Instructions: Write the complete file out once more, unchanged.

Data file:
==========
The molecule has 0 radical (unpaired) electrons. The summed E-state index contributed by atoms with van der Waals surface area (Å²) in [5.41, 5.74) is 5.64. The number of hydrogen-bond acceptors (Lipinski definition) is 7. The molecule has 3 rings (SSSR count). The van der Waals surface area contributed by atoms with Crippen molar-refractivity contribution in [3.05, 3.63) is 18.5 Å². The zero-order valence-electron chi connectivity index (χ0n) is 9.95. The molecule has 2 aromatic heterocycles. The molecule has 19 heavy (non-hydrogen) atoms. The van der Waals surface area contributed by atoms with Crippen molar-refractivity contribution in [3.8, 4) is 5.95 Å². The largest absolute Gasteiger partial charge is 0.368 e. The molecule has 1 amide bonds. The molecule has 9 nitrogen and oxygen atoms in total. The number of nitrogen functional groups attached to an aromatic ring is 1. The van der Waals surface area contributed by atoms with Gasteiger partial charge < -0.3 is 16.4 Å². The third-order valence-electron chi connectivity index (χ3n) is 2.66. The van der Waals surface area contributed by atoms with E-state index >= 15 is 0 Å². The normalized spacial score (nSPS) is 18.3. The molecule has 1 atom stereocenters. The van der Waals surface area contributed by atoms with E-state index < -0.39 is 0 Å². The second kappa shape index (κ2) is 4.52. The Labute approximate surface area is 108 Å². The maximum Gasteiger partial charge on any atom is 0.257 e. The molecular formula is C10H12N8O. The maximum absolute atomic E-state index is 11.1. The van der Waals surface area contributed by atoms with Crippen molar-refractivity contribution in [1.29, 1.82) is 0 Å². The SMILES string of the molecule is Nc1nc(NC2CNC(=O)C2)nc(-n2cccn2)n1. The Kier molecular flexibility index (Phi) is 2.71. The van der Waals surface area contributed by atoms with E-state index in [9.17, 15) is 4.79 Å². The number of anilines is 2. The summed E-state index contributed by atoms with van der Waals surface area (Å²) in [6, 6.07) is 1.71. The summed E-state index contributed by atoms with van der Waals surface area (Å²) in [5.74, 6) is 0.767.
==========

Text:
The molecule has 0 radical (unpaired) electrons. The summed E-state index contributed by atoms with van der Waals surface area (Å²) in [5.41, 5.74) is 5.64. The number of hydrogen-bond acceptors (Lipinski definition) is 7. The molecule has 3 rings (SSSR count). The van der Waals surface area contributed by atoms with Crippen molar-refractivity contribution in [3.05, 3.63) is 18.5 Å². The zero-order valence-electron chi connectivity index (χ0n) is 9.95. The molecule has 2 aromatic heterocycles. The molecule has 19 heavy (non-hydrogen) atoms. The van der Waals surface area contributed by atoms with Crippen molar-refractivity contribution in [3.8, 4) is 5.95 Å². The largest absolute Gasteiger partial charge is 0.368 e. The molecule has 1 amide bonds. The molecule has 9 nitrogen and oxygen atoms in total. The number of nitrogen functional groups attached to an aromatic ring is 1. The van der Waals surface area contributed by atoms with Gasteiger partial charge < -0.3 is 16.4 Å². The third-order valence-electron chi connectivity index (χ3n) is 2.66. The van der Waals surface area contributed by atoms with E-state index >= 15 is 0 Å². The normalized spacial score (nSPS) is 18.3. The molecule has 1 atom stereocenters. The van der Waals surface area contributed by atoms with E-state index < -0.39 is 0 Å². The second kappa shape index (κ2) is 4.52. The Labute approximate surface area is 108 Å². The maximum Gasteiger partial charge on any atom is 0.257 e. The molecular formula is C10H12N8O. The maximum absolute atomic E-state index is 11.1. The van der Waals surface area contributed by atoms with Crippen molar-refractivity contribution in [1.29, 1.82) is 0 Å². The SMILES string of the molecule is Nc1nc(NC2CNC(=O)C2)nc(-n2cccn2)n1. The Kier molecular flexibility index (Phi) is 2.71. The van der Waals surface area contributed by atoms with E-state index in [9.17, 15) is 4.79 Å². The number of anilines is 2. The summed E-state index contributed by atoms with van der Waals surface area (Å²) in [6, 6.07) is 1.71. The summed E-state index contributed by atoms with van der Waals surface area (Å²) in [5.74, 6) is 0.767.